What are the Symptoms of a Torn Knee Ligament?

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  • Written By: Alex Paul
  • Edited By: R. Halprin
  • Last Modified Date: 13 May 2020
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Some of the most common symptoms of a torn knee ligament are pain, swelling and, in some cases, an audible snap. The severity of these symptoms depends on which ligament has been torn. Most people will also suffer from knee instability, which can result in the knee giving way, but this may be masked by significant swelling.

The symptoms of an injury to a knee ligament depend on its severity. A Grade One sprain is the least severe and often only results in minor pain and instability. Grade Two tears are more serious and cause a greater amount of pain and instability. A Grade Three sprain, also referred to as a completely torn knee ligament, is the most severe. The symptoms also partly depend on which ligament is involved.

A knee ligament can be torn because an individual makes a twisting movement in the joint. When a tear occurs, there may be a popping noise, although this depends on which ligament is involved. An anterior cruciate ligament (ACL) tear is most likely to cause an audible snap. If the injury happens during an athletic activity, this noise is often loud enough for surrounding participants to hear.

Pain is common to all types of torn knee ligament, but is most severe if the ACL is affected. A tear to the medial ligament is often painful, but is not thought to be as excruciating. After the injury, the joint will swell in order to protect itself. This can happen immediately after the injury or there may be a short delay. Swelling is important in the initial stages because it helps to prevent further injury, but it needs to be managed carefully.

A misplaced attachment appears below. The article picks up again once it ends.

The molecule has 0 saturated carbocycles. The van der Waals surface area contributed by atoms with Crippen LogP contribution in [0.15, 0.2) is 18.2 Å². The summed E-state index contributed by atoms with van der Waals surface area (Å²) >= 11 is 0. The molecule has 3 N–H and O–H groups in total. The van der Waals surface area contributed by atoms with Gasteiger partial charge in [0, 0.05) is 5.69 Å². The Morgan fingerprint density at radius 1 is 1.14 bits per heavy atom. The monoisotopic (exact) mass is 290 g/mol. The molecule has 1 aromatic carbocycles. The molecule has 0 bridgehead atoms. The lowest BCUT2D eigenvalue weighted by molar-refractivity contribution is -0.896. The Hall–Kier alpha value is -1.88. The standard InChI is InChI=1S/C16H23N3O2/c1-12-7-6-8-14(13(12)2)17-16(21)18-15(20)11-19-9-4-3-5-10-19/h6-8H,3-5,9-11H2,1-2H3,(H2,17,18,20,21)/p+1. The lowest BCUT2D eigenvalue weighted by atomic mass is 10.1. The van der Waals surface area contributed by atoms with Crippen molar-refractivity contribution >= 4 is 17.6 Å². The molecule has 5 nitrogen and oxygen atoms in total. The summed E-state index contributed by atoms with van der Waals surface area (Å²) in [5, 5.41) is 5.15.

Instability is a common symptom of damage to the knee ligament. The main function of these ligaments is to provide stability in the joint; if one becomes torn, it affects the joint’s balance. If the ACL is torn, for example, then there will be significant instability immediately after the injury. Once the joint begins to swell, however, then this may not be so obvious.

Proper treatment is essential for a full recovery. A physiotherapist may provide a conservative treatment plan or a set or exercises to perform in the lead up to surgery. If rehabilitation is ignored by the athlete, it can result in additional problems and may prevent a full return to competitive sports.

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